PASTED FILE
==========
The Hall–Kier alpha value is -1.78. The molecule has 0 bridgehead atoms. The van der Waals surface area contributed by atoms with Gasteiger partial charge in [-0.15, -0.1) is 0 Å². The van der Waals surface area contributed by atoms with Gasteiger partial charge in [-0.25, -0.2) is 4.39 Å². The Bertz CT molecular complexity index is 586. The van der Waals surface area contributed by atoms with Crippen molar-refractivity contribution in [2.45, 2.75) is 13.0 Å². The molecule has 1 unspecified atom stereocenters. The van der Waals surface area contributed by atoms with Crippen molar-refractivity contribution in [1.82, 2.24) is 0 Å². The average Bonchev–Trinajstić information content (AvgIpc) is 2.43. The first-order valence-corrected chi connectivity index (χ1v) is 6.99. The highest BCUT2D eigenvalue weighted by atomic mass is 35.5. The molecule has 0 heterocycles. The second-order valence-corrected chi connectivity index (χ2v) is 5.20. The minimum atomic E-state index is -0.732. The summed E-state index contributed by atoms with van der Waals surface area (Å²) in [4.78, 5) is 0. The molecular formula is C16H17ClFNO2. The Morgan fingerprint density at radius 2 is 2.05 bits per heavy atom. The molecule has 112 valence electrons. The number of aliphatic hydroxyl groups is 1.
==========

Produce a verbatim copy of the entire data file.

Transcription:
The Hall–Kier alpha value is -1.78. The molecule has 0 bridgehead atoms. The van der Waals surface area contributed by atoms with Gasteiger partial charge in [-0.15, -0.1) is 0 Å². The van der Waals surface area contributed by atoms with Gasteiger partial charge in [-0.25, -0.2) is 4.39 Å². The Bertz CT molecular complexity index is 586. The van der Waals surface area contributed by atoms with Crippen molar-refractivity contribution in [2.45, 2.75) is 13.0 Å². The molecule has 1 unspecified atom stereocenters. The van der Waals surface area contributed by atoms with Crippen molar-refractivity contribution in [1.82, 2.24) is 0 Å². The average Bonchev–Trinajstić information content (AvgIpc) is 2.43. The first-order valence-corrected chi connectivity index (χ1v) is 6.99. The highest BCUT2D eigenvalue weighted by atomic mass is 35.5. The molecule has 0 heterocycles. The second-order valence-corrected chi connectivity index (χ2v) is 5.20. The minimum atomic E-state index is -0.732. The summed E-state index contributed by atoms with van der Waals surface area (Å²) in [4.78, 5) is 0. The molecular formula is C16H17ClFNO2. The Morgan fingerprint density at radius 2 is 2.05 bits per heavy atom. The molecule has 112 valence electrons. The number of aliphatic hydroxyl groups is 1.